Better Together

 

Notes from the Director's Desk

 

 

Synchronicity and Interconnectedness

I believe in synchronicity. Sometimes things do seem to come together for no apparent reason.  I also believe that we are all interconnected and interdependent. This whole valley and every single person in it.

Doing what’s right . . . for the people, the place and the time  . . . certainly isn’t all because of synchronicity.  (Though it does make life exciting when that happens.) The Valley’s nonprofits don’t embark on their programs because of unrelated events that just happen to align, or without examining the interrelatedness of their organization with their clients and constituents. Choosing a direction takes a willingness to ask the right questions – questions like, “Who will this really impact? What are the long as well as short-term implications?” And, the really great nonprofits include their clients in their decision-making. Who’s more of an expert than those who have a specific that can be met by a nonprofit?

I’d like to highlight two nonprofit grant stories for you here.

For twenty-one years, the Center for Adult and Family Education (CAFE) program, part of our local Library District, has worked to improve English language literacy.  Recently, they’ve added formal GED and driver’s licensing classes. (In an informal survey, CFGV found that 25 different languages are spoken in the homes of Gunnison County Citizens.) The US Census Bureau tells us that 53% of non-English speakers report speaking English “less than well” and that in Gunnison County, 7.2% of our population over 18 is without a high school diploma.

Coming home late and leaving early had Laura feeling like she never saw the sun. As a single mom, her children’s future kept her working. She knew her choices would change their lives forever. Laura joined the CAFE’s English language classes in the fall of 2017, bringing her two young children with her. Then, she caught a break. In the spring of 2018, she received a job offer that promised to make life better for her family – but it required a GED.

The CAFE program made it possible for Laura to meet the demands of the job. Laura is on track to complete the GED exam and achieve her diploma in the summer of 2019. Laura shares, “What drives me is a desire to show everyone who has been supporting me, and the ones who thought I couldn’t, that I was able to finish the GED and not give up.”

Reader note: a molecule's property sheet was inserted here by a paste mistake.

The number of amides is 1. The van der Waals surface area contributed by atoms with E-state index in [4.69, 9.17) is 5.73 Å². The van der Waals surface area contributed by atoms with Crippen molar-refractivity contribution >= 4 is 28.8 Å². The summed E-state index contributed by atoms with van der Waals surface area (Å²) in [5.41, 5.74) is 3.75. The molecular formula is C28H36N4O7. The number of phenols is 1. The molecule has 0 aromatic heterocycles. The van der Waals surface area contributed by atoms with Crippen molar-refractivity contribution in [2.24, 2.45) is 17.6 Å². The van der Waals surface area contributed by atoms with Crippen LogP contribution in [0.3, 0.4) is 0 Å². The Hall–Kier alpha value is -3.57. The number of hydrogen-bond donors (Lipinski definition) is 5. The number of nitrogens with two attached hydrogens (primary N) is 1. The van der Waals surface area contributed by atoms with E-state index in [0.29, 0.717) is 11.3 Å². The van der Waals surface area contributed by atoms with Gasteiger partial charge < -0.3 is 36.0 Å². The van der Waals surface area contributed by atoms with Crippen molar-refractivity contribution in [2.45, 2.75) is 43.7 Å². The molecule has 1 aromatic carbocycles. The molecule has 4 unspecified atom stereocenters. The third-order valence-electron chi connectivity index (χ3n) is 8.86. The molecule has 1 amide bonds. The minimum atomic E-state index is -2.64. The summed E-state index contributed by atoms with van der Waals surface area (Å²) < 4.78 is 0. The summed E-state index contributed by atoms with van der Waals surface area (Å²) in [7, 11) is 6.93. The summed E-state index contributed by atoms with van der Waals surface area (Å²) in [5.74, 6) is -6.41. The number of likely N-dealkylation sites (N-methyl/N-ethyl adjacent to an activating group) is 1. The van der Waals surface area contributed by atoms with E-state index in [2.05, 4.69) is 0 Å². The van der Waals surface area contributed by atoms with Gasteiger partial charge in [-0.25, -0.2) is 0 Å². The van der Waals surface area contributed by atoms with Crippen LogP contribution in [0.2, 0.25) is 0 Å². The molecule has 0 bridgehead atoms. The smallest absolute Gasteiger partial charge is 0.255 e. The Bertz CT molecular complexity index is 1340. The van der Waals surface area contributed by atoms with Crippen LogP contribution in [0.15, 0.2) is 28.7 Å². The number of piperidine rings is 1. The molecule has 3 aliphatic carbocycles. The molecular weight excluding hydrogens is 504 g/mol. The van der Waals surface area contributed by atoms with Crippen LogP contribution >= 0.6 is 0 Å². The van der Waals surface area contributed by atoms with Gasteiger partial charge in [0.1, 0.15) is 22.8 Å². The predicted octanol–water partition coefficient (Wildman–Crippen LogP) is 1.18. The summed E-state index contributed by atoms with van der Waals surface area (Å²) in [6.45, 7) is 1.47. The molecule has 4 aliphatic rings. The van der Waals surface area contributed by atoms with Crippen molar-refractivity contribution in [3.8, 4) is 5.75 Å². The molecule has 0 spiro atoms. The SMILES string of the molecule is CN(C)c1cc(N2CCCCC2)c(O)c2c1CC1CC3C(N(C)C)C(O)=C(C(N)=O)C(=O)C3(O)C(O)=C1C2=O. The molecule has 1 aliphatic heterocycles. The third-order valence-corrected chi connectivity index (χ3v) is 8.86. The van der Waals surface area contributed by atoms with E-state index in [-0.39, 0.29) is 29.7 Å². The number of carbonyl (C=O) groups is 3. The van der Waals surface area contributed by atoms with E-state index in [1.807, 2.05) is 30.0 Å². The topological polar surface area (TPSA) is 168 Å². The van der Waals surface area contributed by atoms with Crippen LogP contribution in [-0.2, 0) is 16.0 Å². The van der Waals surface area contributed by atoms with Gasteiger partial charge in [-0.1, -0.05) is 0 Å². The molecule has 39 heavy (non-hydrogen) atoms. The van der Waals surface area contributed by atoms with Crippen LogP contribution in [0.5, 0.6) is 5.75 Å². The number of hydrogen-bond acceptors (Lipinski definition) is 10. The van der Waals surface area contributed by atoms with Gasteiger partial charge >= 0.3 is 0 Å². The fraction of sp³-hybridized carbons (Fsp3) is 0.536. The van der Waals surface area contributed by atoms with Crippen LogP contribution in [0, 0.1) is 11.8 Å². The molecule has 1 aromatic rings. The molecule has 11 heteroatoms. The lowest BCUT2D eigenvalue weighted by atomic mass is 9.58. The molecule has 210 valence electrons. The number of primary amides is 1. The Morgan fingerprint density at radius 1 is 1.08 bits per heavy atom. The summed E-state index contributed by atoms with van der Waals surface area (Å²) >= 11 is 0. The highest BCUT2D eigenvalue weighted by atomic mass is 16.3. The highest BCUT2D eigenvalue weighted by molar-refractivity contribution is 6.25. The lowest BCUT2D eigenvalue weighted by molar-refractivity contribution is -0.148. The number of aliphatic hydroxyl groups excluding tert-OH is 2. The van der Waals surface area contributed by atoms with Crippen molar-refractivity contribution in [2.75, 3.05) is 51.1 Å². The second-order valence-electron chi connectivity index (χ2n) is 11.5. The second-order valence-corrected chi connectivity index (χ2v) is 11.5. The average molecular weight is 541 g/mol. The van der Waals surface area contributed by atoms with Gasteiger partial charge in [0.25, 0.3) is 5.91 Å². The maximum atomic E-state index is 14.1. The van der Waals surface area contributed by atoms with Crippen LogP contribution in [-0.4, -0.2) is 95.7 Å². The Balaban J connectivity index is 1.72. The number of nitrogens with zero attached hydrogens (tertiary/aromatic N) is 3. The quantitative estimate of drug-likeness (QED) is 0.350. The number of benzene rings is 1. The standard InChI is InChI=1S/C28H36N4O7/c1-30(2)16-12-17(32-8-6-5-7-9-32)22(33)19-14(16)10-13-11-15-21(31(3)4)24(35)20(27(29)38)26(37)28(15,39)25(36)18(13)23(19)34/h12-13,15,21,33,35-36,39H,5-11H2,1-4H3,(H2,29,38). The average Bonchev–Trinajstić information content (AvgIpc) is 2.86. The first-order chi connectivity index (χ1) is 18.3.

According to the Colorado Avalanche Information Center, from 1951 – 2017, there have been 271 reported avalanche fatalities in Colorado. Since 2002, the Crested Butte Avalanche Center’s local forecasters have been engaging with the community, residents and visitors alike, about Gunnison County’s backcountry conditions.

John, who prefers Nordic to downhill skiing, has skied to the iconic Friends’ Hut up Brush Creek a number of times. Most of the terrain is fairly mellow – Valley floors and gradual up-hills. There’s one section, though – Death Pass – that’s a traverse across a steep hillside. Many winters, this hillside doesn’t hold much snow because it gets so much sun. John never thought twice about skiing across that hill until a friend pointed out to him that with a lot of snow, it would be an avalanche hazard.

On February 15, 2019, John made a call to the Crested Butte Avalanche Center. He was planning to ski to the Friends’ Hut the next day with a buddy. With a recent big snowstorm, the avalanche forecaster John spoke with talked to him about the hazards of travelling in certain terrain. The two specifically spoke about Death Pass. After hearing the forecaster’s concerns with Death Pass, John and his buddy cancelled their trip.

Neither of these stories would be possible if the nonprofits involved didn’t recognize the interrelatedness of all who live in the Valley.  And maybe, just maybe, there’s just a bit of synchronicity involved.  Thanks, CAFE and CBAC, for your great work – improving lives and saving lives!

Donors:  Celebrate your favorite nonprofits with your time, talent and treasure.

Nonprofits: Shower love on your donors and clients.

Community: Together we can solve some of our deepest, darkest issues.

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